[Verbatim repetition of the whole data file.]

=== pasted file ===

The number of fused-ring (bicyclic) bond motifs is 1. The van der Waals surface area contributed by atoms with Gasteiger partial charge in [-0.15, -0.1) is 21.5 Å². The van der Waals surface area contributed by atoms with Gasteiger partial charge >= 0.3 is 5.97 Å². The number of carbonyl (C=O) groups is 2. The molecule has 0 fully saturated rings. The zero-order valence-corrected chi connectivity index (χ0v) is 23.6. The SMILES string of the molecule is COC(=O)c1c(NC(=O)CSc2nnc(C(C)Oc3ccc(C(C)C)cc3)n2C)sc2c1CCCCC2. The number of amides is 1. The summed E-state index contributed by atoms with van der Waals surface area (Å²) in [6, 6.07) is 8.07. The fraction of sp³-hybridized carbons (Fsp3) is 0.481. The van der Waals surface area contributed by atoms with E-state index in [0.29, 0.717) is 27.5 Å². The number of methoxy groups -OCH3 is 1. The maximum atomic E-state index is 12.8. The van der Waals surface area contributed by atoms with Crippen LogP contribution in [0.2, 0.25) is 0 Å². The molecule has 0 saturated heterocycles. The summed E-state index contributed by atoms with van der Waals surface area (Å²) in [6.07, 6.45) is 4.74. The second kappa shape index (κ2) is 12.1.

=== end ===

The number of fused-ring (bicyclic) bond motifs is 1. The van der Waals surface area contributed by atoms with Gasteiger partial charge in [-0.15, -0.1) is 21.5 Å². The van der Waals surface area contributed by atoms with Gasteiger partial charge >= 0.3 is 5.97 Å². The number of carbonyl (C=O) groups is 2. The molecule has 0 fully saturated rings. The zero-order valence-corrected chi connectivity index (χ0v) is 23.6. The SMILES string of the molecule is COC(=O)c1c(NC(=O)CSc2nnc(C(C)Oc3ccc(C(C)C)cc3)n2C)sc2c1CCCCC2. The number of amides is 1. The summed E-state index contributed by atoms with van der Waals surface area (Å²) in [6, 6.07) is 8.07. The fraction of sp³-hybridized carbons (Fsp3) is 0.481. The van der Waals surface area contributed by atoms with E-state index in [0.29, 0.717) is 27.5 Å². The number of methoxy groups -OCH3 is 1. The maximum atomic E-state index is 12.8. The van der Waals surface area contributed by atoms with Crippen LogP contribution in [0.2, 0.25) is 0 Å². The molecule has 0 saturated heterocycles. The summed E-state index contributed by atoms with van der Waals surface area (Å²) in [6.07, 6.45) is 4.74. The second kappa shape index (κ2) is 12.1.